Upper Respiratory Tract Co-detection of Human Endemic Corona
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CoV and pneumococcal co-detection by sex in childhood pneumonia was studied. The severity of viral respiratory illnesses is increased by bacterial coinfection and varies by sex, but the impact of coinfection and sex on human endemic coronavirus (CoV) species, which cause mild to moderate respiratory illness, was unknown.

Nasopharyngeal and oropharyngeal (NP/OP) swabs and other samples were collected from 3981 children less than 5 years hospitalized with severe or very severe pneumonia in 7 countries. Severity by NP/OP detection status of CoV and high-density (more than 6.9 log10 copies/mL) pneumococcus (HDSpn) by real-time polymerase chain reaction was assessed by sex using logistic regression adjusted for age and site.

--There were 43 CoV+/HDSpn+, 247 CoV+/HDSpn, 449 CoV/HDSpn+ and 3149 CoV/HDSpn cases with no significant difference in co-detection frequency by sex.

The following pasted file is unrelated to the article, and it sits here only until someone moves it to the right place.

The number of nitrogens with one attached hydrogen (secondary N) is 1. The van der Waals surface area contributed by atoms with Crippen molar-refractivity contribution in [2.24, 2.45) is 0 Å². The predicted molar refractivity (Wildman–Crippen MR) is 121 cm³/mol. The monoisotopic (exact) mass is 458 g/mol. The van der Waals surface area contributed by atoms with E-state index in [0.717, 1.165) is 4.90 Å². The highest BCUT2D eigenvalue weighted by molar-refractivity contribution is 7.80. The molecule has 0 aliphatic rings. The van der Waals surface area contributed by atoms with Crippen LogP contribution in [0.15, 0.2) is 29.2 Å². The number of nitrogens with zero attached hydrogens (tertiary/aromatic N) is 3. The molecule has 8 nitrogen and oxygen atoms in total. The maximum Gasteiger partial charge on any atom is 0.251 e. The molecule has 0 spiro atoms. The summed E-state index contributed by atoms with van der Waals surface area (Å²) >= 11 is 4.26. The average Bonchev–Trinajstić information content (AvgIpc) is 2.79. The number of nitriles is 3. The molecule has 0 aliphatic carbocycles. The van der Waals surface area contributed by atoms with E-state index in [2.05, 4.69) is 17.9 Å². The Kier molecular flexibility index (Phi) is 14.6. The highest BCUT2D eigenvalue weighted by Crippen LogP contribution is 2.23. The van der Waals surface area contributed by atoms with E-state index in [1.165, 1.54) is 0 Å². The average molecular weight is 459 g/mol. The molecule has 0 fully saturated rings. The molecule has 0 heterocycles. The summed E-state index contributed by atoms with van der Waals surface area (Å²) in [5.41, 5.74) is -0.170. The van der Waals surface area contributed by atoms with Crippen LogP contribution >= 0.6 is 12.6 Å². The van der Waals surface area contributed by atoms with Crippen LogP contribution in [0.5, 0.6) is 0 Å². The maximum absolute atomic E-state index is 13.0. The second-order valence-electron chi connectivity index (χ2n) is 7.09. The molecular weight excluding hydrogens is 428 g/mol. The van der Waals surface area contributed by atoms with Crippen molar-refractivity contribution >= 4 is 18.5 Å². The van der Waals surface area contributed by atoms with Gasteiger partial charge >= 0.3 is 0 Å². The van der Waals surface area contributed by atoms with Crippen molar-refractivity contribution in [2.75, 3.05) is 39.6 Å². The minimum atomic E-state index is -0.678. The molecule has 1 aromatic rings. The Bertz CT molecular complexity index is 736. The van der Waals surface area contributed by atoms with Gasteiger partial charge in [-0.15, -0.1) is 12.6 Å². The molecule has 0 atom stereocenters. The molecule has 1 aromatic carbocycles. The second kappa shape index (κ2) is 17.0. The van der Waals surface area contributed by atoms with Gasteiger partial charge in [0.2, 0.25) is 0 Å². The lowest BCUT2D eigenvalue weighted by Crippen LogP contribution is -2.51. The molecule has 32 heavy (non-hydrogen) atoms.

--More CoV+/HDSpn+ pneumonia was very severe compared with other groups for both males (13/22) and females (10/21), but only male CoV+/HDSpn+ required supplemental oxygen more frequently and had higher mortality than other groups.

--For females with CoV+/HDSpn+, supplemental oxygen was 25.0% and mortality was 10.0%.

Finally, co-detection of endemic CoV and HDSpn was uncommon in children hospitalized with pneumonia, but it was linked to increased incidence and mortality in males.

Source: https://journals.lww.com/pidj/Fulltext/2021/06000/Upper_Respiratory_Tract_Co_detection_of_Human.2.aspx